Facts & Figures
|Client||Przedsiebiorstwo Gospodarki Komunalnej i Mieszkaniowej|
|Process Configuration||Pre-treatment + Nereda + Effluent pond|
|Nereda Design Capacity:|
|• Dry Weather Flow||6 MLD|
|• Peak Flow||465 m3/h|
|• PE||41,000 PE (PE = 60 gBOD/d)|
|In the Media:||waterworld.com|
About the Ryki, Poland Nereda WWTP
Ryki WWTP is located in the Polish city of Ryki, in the eastern Polish province of Lublin.
In addition to the usual considerations – such as increasing capacity due to population growth and new regulatory requirements – the WWTP in Ryki needed to be able to deal with very low process temperatures of 7 to 8 °C during the winter months. The plant also combined the treatment of different incoming sewages, such as domestic, septic tanks and industrial, and was required to handle extended industrial peak load periods.
Image: Overview of the Ryki WWTP
In 2012 DHV Hydroprojekt, a Polish division of Royal HaskoningDHV group, won the contract for the complete design of the new Ryki WWTP for Przedsiebiorstwo Gospodarki Komunalnej i Mieszkaniowej (PGKiM). The use of Nereda technology was the first time it had been implemented in Poland. Key to Nereda being selected was that it fulfilled certain important criteria, including low capital expenditure and low total operating costs. It also needed to be able to operate successfully in a variety of different temperature conditions. Skanska was the main contractor, with DVH Hydroprojekt as subcontractor responsible for the Nereda components, including design, supply and start-up of the installation. The Ryki Nereda plant is designed to treat 5,300 m³/day in dry weather, with peak flow of 430 m³/hour, serving a 43,000-population equivalent. The start-up of the plant was initiated in February 2015 and over a two-month period the treatment capacity was increased until the new installation was able to treat the total incoming sewage and the old reactors were decommissioned.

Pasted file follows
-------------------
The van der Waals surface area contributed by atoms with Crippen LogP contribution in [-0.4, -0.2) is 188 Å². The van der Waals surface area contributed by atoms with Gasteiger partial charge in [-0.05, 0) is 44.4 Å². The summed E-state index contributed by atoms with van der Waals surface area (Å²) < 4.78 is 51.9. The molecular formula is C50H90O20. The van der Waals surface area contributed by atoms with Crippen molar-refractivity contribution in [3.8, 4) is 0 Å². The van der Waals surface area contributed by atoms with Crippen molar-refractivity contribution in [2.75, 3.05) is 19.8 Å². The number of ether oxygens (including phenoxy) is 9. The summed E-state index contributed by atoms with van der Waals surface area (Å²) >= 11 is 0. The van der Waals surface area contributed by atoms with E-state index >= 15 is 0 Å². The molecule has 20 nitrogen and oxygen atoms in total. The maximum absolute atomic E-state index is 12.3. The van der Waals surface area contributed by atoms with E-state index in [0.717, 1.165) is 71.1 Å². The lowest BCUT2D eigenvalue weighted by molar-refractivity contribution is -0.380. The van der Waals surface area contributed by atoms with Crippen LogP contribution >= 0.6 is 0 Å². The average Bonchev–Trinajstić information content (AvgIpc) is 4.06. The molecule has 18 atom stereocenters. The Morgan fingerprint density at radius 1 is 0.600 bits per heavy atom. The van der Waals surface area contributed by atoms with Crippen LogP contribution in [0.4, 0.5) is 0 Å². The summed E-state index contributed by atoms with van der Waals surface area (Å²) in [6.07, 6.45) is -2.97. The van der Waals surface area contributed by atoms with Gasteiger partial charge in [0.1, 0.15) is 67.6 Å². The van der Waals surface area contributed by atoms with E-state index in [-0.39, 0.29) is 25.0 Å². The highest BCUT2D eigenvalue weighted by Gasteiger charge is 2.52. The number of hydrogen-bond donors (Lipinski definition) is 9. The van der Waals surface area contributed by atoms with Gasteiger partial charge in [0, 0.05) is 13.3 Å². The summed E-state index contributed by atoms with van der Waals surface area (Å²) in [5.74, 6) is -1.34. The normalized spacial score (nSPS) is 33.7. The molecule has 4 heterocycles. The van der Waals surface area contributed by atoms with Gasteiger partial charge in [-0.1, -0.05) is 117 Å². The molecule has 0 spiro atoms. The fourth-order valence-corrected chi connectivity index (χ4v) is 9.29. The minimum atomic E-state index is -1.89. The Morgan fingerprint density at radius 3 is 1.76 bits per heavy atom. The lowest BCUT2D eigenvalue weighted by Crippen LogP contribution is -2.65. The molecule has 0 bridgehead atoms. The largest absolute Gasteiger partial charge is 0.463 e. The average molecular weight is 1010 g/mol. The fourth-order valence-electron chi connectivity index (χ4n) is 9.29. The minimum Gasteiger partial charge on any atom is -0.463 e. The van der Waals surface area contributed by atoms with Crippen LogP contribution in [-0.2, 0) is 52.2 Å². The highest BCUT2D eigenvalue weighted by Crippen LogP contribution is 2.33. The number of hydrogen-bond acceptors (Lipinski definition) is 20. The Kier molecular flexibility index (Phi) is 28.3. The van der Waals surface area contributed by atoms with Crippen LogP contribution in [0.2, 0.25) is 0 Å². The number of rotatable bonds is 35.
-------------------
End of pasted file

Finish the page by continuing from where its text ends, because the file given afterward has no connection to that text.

The works has successfully dealt with considerably lower wastewater temperatures than initially planned. The anticipated minimum design temperature was 12 °C. The biological process in the Nereda reactors was initiated in almost freezing conditions (approximately 4°C) and only three months later, at the end of April, the design temperature was achieved. The highest process temperature of 23°C was reached in summer 2015. Since then a strong negative trend has emerged and less than 8°C in the reactors was measured during most of January 2016.
The local benefits of the project
|Extremes of temperature conditions|
|Low noise and odour|
|Low capital expenditure|
|Reduced operating costs|
|Superb performance in challenging location|